From the 1960s to the 80s, the Polish community security services spied on and recorded every aspect of ordinary life in the name of freedom. After the fall of the Soviet Union, the community disbanded and most of the recorded footage, including testimonies and documentation, was destroyed. What survived was diligently catalogued and preserved in the Polish memorial archives as a reminder for future generations. That material is used by documentarian Tomasz Wolski to create a moment in time of a world which lingers to this day. The footage is a series of seemingly unconnected events, yet Wolski’s insightful and witty editing creates a compelling narrative nonetheless. People come and go about their days, always watched and scrutinized. It’s an Orwellian nightmare fit for any conspiracy thriller, made all the more horrific by constant realization that none of this is staged.
There’s terrible beauty in at once marveling footage of a world gone by and quickly realizing that such material has only survived because it is a stolen glance in the first place.
Everything begins innocently enough as people call one another about their immediate shopping needs, inquiries about their wellbeing, or general chatter about daily affairs. The repetition is intoxicatingly mundane as people come and go with their small, ordinary lives. But out of the dinn patterns begin to emerge — or do they? Are we just imagining connections due to Wolki’s editing? Is there more than a good chance this is how the listeners felt? It’s impossible to say, but AN ORDINARY COUNTRY makes its point effectively and quickly. In the face of the ordinary, it requires imagination and desire to create things that are extraordinary.
Soon things begin to unravel; the listening zeroes in on minute details. A couple is followed into their tryst at a hotel. In an extremely uncomfortable moment, Wolski lets the sound of their lovemaking play on in the background for the duration. Before long we’re face to face with one of the voices we’ve spied on; a young woman, confronted in a sparsely furnished room, interrogated angrily by a bureaucrat convinced her shopping is a sign of aggression against the state. His questions are repetitive, only changing in tone to be more harsh. Her answers maintain a calm, distant aura, consistently rebuffing his anger. Like many things in the film, this too would feel absurd in any other situation. It has all the makings of a MONTY PYTHON skit, yet the implications of what could (and does) happen are too severe to ignore. Later we witness just how easily anything can be pinned on a victim, true or false.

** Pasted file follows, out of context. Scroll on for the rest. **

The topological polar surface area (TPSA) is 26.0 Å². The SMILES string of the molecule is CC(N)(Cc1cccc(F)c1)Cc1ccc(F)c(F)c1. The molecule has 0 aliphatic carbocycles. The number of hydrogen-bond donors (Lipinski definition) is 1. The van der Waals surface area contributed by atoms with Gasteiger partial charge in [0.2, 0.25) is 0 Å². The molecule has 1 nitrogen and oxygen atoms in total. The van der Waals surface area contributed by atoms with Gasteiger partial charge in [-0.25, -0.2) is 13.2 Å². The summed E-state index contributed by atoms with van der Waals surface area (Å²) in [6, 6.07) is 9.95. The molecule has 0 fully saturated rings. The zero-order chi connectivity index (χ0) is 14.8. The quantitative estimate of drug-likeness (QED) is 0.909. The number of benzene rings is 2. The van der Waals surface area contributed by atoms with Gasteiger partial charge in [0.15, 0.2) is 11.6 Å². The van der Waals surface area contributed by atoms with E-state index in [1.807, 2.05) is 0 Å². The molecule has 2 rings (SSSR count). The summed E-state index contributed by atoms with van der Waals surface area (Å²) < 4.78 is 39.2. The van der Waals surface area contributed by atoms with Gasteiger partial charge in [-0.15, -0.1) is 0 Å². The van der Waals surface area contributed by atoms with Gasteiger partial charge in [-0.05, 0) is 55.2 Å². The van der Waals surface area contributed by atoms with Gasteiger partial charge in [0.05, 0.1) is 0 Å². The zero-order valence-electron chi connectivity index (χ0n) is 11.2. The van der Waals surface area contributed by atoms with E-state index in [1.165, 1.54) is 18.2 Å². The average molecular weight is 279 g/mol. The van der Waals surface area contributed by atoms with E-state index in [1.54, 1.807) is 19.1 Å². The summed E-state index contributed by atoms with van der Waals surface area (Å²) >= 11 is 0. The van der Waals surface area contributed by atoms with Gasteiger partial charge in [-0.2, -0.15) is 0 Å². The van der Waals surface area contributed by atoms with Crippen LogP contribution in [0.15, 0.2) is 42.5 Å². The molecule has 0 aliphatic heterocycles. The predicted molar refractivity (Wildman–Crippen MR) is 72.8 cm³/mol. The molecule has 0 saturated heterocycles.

Wolski’s documentary is filled with moments such as these; intensely human reminders of an inhumane act, all too quickly forgotten by history. In just under an hour, it captures a microcosm of banal evil in terrifying detail and accuracy; painting a portrait of a day, week, or a month in the life of surveillance. It entices the viewer in by appealing to our base desire of voyeurism, making us complicit in whatever happens next. In an age of endless sharing and desperation to be noticed, AN ORDINARY COUNTRY is an indispensable document about the necessity and power of privacy.